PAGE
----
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October 25, 1988

JOHNSTON, LEMON & CO., INC., et al., Defendants

The opinion of the court was delivered by: LAMBERTH



 Plaintiff Nicholas T. Filloramo brings this action against defendants Johnston, Lemon & Co. Inc., a stock brokerage firm, and Robert H. Boorman, Jr., a Johnston Lemon employee who acted as Filloramo's stockbroker from August, 1982 until sometime in early 1986. Filloramo claims violations of section 10(b) of the Securities Exchange Act of 1934, and Rule 10b-5 promulgated thereunder, and brings common law counts of fraud and deceit, negligent misrepresentation, and breach of fiduciary duty. He also claims violations under "RICO", the Racketeer Influenced and Corrupt Organizations Act, 18 U.S.C. §§ 1962(a), (c) and (d). Defendants have moved for summary judgment on all counts.

 In the Court's earlier Memorandum Opinion and Order of July 28, 1988, (Filloramo I) the Court granted defendants' motion for summary judgment as to plaintiff's claim under 18 U.S.C. § 1962(c), and conditionally denied defendant's motion for summary judgment as to the rest of plaintiff's RICO claims, as well as his federal securities law and common law claims, pending further briefing by the parties. The Court ordered further briefing as to application of the statute of limitations to plaintiff's non-RICO claims. For the reasons set forth below, the Court now grants in part defendants' motion for summary judgment as to plaintiff's non-RICO claims, and it orders the parties to provide further briefing as to the application of the statute of limitations to plaintiff's RICO claims.


 This action concerns 16 transactions over a three year period involving three stocks in plaintiff Filloramo's portfolio: Manor Care, Johnson Electronics and Megadata. In essence, Filloramo alleges that defendant Boorman first fraudulently induced him to sell his substantial holdings -- approximately $ 240,000 worth -- in Manor Care, and then fraudulently induced him to invest the proceeds in Johnson Electronics and Megadata. The scheme was motivated, under Filloramo's theory, by Johnston Lemon's twin desire to recoup $ 10,000 it gave Filloramo in settlement of an earlier, unrelated dispute, and also to push Johnson Electronics and Megadata stocks on its customers in the hope it would influence the two companies to hire Johnston Lemon as their investment banker.

 In his complaint, Filloramo alleges that when he eventually sold his holdings in Johnson Electronics and Megadata, he suffered losses of over $60,000; in the meantime, Manor Care had more than doubled in value to over $ 600,000.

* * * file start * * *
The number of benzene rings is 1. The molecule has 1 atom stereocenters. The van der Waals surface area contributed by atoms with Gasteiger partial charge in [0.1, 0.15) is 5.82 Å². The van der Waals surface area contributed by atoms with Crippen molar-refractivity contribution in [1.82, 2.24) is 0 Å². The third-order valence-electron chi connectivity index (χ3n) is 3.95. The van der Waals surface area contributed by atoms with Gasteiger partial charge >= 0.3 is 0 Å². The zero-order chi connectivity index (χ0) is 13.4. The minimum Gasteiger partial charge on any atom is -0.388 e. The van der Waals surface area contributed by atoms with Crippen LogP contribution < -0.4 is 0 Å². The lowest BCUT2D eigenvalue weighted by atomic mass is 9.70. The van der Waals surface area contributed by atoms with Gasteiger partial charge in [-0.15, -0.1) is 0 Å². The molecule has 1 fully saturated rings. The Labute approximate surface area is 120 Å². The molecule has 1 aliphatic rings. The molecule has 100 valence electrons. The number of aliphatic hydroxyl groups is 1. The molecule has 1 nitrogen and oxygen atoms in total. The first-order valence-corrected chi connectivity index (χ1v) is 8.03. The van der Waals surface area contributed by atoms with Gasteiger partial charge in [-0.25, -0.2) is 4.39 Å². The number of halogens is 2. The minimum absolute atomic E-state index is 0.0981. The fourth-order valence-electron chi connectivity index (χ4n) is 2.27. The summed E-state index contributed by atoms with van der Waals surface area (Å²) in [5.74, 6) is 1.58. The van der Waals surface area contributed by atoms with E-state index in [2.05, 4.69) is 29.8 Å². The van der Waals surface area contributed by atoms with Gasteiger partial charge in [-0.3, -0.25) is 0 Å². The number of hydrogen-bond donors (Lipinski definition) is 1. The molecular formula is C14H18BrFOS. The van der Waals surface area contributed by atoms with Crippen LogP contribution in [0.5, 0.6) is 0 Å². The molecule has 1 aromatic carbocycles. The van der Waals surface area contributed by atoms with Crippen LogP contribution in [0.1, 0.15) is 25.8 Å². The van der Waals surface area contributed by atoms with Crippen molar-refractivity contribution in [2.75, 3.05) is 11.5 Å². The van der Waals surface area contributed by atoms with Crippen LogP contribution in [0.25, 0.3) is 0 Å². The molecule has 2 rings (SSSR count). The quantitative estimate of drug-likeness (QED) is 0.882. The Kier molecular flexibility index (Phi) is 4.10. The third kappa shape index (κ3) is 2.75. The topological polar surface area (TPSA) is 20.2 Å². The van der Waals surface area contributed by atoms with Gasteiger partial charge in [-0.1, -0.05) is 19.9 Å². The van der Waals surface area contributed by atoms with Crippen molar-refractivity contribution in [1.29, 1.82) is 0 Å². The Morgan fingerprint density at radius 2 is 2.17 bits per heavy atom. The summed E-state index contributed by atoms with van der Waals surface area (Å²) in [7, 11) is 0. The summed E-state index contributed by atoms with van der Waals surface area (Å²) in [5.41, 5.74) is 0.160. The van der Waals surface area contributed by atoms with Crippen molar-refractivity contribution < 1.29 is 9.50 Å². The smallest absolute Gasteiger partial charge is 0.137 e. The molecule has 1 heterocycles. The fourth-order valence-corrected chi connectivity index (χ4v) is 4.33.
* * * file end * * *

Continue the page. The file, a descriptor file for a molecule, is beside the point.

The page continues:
In the motion papers and discovery filed with the Court, the factual disputes are well defined (although somewhat hazily remembered by the principals). Filloramo contends that in late 1982, Boorman called to advise him that he should liquidate his substantial holdings in Manor Care, a company engaged in nursing care and related businesses. Boorman gave as a reason that the government had announced it would no longer reimburse nursing homes under its Medicaid program. Filloramo Deposition at 186-187. However, Manor Care had never significantly relied on Medicaid patients, and there was no reason to believe it would be adversely affected by a government cutback of such payments. Further, Boorman was aware of this, or should have been, since this information was contained in Johnston Lemon reports in existence at the time.

 Defendants for their part contend that Filloramo was also in possession and aware of the same information, since the same reports were sent to him on a regular basis. Further, although Boorman does not recall whether he advised Filloramo to sell his Manor Care holdings, Boorman Deposition at 54, he explicitly denies advising him to do so because of cutbacks in Medicaid reimbursements. Id. at 58.

 In three sales in December, 1982, Filloramo liquidated most of his holdings in Manor Care, 8,000 shares, for approximately $ 240,000. He continued to trade in the stock, in much smaller quantities, until January, 1984.

 Filloramo next alleges that sometime in 1983, he is not sure when but possibly in March, see Filloramo Deposition at 125, Boorman began to extol the prospects for Johnson Electronics. The tenor of his comments was that the company had a "pending" contract which would transform it into a $100 million company, and that such a contract was "imminent." As a result, Filloramo made an initial purchase of the stock in March, 1983. The contract never materialized.

 Nevertheless, Filloramo continued to purchase Johnson Electronics, making two purchases in September, 1983, and three purchases some two years later in August, 1985. Joint Pretrial Statement, Stipulated Facts at 2. Before each purchase, Boorman allegedly repeated the same story about the pending $ 100 million contract, telling Filloramo he was now in contact with the president of the company, that it would be signed within two or three months, and explaining away the obvious fact it had not yet been signed as earlier promised because of a design change or other delay. Filloramo Deposition at 130-137. Filloramo invested a total of about $ 80,000 in Johnson Electronics, and claims losses of about $ 22,000 when he liquidated his holdings in the stock in 1986.

 At his deposition, Boorman acknowledged recommending the stock to Filloramo, Boorman Deposition at 30, but he did not recall whether he made the representations alleged by Filloramo. Id. at 38. Defendants have produced no evidence that, if Boorman ...

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